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Jpod Paperback – June 4, 2007
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Already dubbed Microserfs 2.0 by some pundits--a winking allusion to Douglas Coupland's previous novel Microserfs, which similarly chronicled pop-culture-damaged twentysomething misfits flailing, foundering, and occasionally succeeding in the high-tech sector--JPod is, like all of Coupland's novels, a byproduct of its era and yet strangely detached from it. Only this time with a bold and very crafty narrative device: Douglas Coupland, novelist, is a character in Douglas Coupland's novel. Which, when you think about it, makes sense since the type of people Coupland depicts are precisely the type of people who consume Coupland novels. As the once-great comedian Dennis Miller might holler, "Stop him before he sub-references again!" Readers familiar with Coupland's oeuvre know what to expect with the characterizations here. They also know that Coupland on a roll is both savagely observant and laugh-out-loud funny: "Bree was showing someone photos of her recent holiday visiting Korean animation sweathshops. She was bummed because she couldn't get into North Korea: too much legal juju. [She said] 'I just wanted to know what it's like to be in a society with no technology except for three dial telephones and a TV camera they won from Fidel Castro in a game of rock paper scissors.'" Much of the book is like that, built on granular and meandering exchanges between characters about . . . stuff. While JPod's flow is hobbled by some preposterous twists and character traits and by random words, phrases, and numbers splattered gratuitously across successive pages in oversized typeface, it's hard to imagine Coupland fans walking away disappointed. --Kim Hughes --This text refers to an out of print or unavailable edition of this title.
From Publishers Weekly
Coupland returns, knowingly, to mine the dot-com territory of Microserfs (1996)—this time for slapstick. Young Ethan Jarlewski works long hours as a video-game developer in Vancouver, surfing the Internet for gore sites and having random conversations with co-workers on JPod, the cubicle hive where he works, where everyone's last name begins with J. Before Ethan can please the bosses and the marketing department (they want a turtle, based on a reality TV host, inserted into the game Ethan's been working on for months) or win the heart of co-worker Kaitlin, Ethan must help his mom bury a biker she's electrocuted in the family basement which houses her marijuana farm; give his dad, an actor desperately longing for a speaking part, yet another pep talk; feed the 20 illegal Chinese immigrants his brother has temporarily stored in Ethan's apartment; and pass downtime by trying to find a wrong digit in the first 100,000 places (printed on pages 383–406) of pi. Coupland's cultural name-dropping is predictable (Ikea, the Drudge Report, etc.), as is the device of bringing in a fictional Douglas Coupland to save Ethan's day more than once. But like an ace computer coder loaded up on junk food at 4 a.m., Coupland derives his satirical, spirited humor's energy from the silly, strung-together plot and thin characters. Call it Microserfs 2.0. (May)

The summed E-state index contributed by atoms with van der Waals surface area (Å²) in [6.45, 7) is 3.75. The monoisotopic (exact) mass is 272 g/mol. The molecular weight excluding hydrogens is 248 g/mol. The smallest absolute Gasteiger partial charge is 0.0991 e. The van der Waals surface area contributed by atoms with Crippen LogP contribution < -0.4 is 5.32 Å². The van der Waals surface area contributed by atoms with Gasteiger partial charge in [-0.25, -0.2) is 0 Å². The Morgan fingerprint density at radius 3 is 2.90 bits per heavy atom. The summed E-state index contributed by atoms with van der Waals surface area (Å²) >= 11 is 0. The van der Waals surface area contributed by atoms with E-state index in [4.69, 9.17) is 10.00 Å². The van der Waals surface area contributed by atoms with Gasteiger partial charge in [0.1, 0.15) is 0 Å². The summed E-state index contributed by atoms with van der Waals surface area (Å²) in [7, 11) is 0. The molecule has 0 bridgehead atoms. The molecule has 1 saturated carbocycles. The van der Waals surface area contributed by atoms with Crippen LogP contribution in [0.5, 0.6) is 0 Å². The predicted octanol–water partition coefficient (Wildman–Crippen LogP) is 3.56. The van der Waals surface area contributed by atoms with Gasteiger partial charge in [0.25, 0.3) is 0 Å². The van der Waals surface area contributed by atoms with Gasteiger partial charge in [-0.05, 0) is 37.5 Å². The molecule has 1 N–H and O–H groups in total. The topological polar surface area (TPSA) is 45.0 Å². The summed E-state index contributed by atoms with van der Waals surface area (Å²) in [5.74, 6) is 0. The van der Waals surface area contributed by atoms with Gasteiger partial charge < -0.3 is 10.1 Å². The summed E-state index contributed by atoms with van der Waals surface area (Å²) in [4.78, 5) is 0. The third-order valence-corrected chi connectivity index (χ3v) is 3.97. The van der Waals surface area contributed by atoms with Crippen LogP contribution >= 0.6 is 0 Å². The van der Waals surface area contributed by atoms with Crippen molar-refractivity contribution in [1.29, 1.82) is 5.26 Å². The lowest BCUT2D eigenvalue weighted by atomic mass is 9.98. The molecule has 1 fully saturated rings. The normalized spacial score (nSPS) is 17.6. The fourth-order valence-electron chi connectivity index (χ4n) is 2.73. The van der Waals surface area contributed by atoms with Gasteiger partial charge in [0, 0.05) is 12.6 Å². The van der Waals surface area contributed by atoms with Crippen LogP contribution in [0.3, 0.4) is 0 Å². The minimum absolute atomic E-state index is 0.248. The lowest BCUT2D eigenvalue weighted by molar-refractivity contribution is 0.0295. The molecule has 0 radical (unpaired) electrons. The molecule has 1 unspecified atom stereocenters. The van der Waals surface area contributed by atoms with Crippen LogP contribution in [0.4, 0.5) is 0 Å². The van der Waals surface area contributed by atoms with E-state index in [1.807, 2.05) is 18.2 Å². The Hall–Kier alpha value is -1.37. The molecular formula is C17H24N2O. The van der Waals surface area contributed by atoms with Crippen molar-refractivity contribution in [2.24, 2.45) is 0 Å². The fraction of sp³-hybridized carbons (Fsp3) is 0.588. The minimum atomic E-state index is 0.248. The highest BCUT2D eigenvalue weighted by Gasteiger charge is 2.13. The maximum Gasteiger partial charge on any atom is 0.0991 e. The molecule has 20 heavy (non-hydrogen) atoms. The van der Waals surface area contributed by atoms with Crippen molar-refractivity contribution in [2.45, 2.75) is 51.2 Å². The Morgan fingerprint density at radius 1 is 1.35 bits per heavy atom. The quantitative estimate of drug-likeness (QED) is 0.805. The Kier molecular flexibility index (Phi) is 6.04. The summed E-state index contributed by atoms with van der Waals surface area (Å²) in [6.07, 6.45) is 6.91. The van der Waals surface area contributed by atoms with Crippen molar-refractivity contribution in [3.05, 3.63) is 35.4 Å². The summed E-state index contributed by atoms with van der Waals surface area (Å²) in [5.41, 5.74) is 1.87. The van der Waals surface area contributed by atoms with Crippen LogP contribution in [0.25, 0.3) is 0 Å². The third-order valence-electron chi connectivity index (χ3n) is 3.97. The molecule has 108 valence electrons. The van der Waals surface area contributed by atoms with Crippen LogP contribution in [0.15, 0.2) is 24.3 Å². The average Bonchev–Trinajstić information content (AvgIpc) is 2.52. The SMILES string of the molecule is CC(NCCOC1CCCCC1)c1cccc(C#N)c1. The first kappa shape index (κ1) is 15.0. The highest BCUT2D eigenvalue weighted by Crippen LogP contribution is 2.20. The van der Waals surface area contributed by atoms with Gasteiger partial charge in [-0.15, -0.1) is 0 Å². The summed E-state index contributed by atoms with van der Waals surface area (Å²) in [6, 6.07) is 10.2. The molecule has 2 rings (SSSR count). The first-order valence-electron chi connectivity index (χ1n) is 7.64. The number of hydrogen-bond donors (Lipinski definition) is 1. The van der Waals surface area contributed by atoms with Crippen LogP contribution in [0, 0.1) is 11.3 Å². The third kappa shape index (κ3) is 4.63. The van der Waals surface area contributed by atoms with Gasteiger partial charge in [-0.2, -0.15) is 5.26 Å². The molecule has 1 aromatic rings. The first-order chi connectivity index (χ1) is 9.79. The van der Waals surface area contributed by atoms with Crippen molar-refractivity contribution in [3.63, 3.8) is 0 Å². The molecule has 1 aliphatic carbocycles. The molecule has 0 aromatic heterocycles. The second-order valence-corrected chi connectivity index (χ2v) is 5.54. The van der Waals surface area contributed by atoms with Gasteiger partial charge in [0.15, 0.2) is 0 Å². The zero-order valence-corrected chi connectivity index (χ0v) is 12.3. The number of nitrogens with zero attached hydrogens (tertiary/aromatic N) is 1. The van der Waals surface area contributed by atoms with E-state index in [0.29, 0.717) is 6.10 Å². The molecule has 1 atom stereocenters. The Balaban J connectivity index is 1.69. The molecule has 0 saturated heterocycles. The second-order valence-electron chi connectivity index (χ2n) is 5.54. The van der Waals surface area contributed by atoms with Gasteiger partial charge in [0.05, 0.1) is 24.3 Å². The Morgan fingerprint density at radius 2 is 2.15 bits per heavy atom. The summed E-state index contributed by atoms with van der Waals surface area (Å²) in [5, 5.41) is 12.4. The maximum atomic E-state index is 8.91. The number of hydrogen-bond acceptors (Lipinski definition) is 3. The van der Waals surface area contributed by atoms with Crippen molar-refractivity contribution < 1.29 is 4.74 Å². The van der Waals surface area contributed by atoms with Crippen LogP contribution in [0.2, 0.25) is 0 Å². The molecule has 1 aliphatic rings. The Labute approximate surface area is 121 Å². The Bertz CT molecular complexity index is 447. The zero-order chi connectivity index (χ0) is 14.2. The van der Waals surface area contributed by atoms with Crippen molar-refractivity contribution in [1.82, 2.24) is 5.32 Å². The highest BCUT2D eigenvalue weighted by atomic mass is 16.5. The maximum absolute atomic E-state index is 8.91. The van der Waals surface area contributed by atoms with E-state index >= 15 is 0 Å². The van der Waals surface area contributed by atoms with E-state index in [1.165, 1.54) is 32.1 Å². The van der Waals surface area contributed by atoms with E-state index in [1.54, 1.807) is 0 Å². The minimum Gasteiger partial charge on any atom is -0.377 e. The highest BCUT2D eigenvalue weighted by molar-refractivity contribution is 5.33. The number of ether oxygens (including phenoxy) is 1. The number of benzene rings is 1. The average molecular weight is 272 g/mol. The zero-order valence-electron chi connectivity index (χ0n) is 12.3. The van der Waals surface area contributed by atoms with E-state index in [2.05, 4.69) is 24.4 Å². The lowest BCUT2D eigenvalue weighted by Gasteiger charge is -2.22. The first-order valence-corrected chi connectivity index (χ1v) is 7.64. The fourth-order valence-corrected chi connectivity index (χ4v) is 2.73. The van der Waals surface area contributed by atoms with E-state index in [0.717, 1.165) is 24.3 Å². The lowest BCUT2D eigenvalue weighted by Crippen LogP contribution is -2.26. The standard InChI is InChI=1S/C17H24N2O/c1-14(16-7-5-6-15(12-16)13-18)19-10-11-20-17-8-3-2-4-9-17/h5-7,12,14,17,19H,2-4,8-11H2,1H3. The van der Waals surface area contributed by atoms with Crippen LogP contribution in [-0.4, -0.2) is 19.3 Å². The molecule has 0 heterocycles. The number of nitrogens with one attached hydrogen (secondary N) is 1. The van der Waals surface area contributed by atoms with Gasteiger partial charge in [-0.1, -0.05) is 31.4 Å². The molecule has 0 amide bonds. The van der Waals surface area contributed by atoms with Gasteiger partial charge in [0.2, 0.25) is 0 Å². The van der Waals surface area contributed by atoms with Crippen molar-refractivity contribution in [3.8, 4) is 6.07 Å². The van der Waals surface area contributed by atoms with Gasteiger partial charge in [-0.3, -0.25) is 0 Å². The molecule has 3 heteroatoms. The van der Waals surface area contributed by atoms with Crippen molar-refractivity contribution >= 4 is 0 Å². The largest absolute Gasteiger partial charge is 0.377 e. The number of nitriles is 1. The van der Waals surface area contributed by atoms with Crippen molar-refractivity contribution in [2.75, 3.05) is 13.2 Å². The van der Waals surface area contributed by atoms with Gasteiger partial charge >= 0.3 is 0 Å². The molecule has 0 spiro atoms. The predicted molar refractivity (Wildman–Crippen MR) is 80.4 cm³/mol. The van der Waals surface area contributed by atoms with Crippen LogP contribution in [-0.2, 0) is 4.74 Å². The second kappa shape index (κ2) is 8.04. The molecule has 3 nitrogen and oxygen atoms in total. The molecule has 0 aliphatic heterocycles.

Copyright © Reed Business Information, a division of Reed Elsevier Inc. All rights reserved. --This text refers to an out of print or unavailable edition of this title.
Top customer reviews
After the obvious lag that was apparent in Eleanor Rigby, Coupland is back to his usual satiric, witty self.
Jpod follows the life of Ethan Jarlewski, a video game programmer that works with other colorful individuals in a cubicle farm they call "Jpod". There's not much of a linear plot to speak of. The story mainly jumps around between Ethan's involvement in his Mom's pot dealing escapades, his Dad's zest for trying for a speaking part in a movie by over-exerting himself as a lowly extra, and his brother's involvement with a Chinese people-smuggler named Kam Fong. All the stories interweave, and mixing the different stories together produces some outrageous exploits that are fun reading.